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Utah Black Lives Matter Protesters Face Charges That Carry Potential Life Sentence

Utah Black Lives Matter Protesters Face Charges That Carry Potential Life Sentence

Some Black Lives Matter protesters in Utah face charges that carry a potential life sentence, The Associated Press reports.

Protesters arrested for splashing paint and smashing windows during a protest were charged with felony criminal mischief with a “gang enhancement.”

Prosecutors said the charges were justified because the protesters worked together to cause thousands of dollars in damage but rights groups were concerned that prosecutors invoked a 1990s-era “broken windows policing” law against protesters decrying the criminalization of Black people.

It’s unclear how many protesters face the charge. More than 30 people have been charged with various crimes in Salt Lake County stemming from the protests.

DA says no one is going to prison:

Salt Lake County District Attorney Sim Gill said that protesters were more likely to face five years in prison if convicted but predicted that none would serve prison time.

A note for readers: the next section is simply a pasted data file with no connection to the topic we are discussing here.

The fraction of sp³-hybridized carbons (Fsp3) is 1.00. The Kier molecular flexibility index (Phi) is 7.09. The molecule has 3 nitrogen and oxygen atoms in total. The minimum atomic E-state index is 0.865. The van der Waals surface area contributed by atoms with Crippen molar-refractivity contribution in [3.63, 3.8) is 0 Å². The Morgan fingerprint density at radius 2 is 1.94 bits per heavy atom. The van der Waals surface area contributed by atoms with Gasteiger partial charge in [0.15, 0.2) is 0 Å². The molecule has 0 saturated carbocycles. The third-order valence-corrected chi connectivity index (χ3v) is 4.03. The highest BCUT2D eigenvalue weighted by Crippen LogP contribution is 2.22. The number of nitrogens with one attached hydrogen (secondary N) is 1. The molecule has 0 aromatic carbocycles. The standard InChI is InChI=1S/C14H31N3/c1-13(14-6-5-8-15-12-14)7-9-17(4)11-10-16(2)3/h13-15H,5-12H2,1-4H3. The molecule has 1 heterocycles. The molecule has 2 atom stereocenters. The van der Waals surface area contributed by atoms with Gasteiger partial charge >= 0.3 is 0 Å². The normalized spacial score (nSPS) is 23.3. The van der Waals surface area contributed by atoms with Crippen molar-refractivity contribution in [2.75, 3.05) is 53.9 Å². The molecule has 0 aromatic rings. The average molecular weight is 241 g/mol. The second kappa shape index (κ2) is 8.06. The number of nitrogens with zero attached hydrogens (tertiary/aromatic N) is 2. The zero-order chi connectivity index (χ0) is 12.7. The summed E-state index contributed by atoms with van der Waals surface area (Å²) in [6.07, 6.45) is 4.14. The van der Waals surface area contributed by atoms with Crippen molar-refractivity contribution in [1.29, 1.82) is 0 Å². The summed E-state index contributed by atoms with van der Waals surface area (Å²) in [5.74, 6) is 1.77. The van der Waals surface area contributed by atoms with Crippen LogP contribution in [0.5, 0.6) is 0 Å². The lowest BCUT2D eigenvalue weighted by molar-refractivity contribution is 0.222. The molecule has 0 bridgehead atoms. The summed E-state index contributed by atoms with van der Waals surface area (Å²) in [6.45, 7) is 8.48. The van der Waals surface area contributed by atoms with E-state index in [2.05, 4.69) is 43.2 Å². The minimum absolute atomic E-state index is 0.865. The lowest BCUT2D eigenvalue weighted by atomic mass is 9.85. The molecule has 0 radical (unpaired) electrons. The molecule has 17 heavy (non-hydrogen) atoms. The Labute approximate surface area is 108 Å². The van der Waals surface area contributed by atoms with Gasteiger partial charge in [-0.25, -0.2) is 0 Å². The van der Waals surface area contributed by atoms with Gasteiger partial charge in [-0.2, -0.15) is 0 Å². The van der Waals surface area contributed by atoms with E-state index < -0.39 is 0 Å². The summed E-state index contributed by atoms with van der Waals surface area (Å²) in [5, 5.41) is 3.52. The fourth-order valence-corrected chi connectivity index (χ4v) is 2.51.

“I don’t think anyone is going to be going to prison on this,” said Gill, who marched with protesters and declined to charge dozens who were accused of violating a curfew.

But Gill said Still, he argued “there’s some people who want to engage in protest, but they want to be absolved of absolved of any behavior.”

“This is not about protest, this is about people who are engaging in criminal conduct,” he said.

“We have to have some agreement of what constitutes protected First Amendment speech,” Gill added. “When you cross that threshold, should you be held accountable or not?”

ACLU decries charges:

Despite Gill’s claim, Madalena McNeil, one of the protesters facing the charges, said all defendants had to post $50,000 bail.

“This is so far beyond just the enforcement of the law, it feels retaliatory,” McNeil told the AP. “It’s really frustrating and scary ... I just feel so much concern for what this means for the right to protest in general.”

The ACLU said invoking the gang law was troubling in a protest led by people of color.

“You are calling participants in a protest gang members,” said attorney Jason Groth.

“This is the highest degree felony. This is usually reserved for murders and rapists,” said attorney Brent Huff.

“No one should get life in prison for putting paint on a building,” added defense attorney Jesse Nix.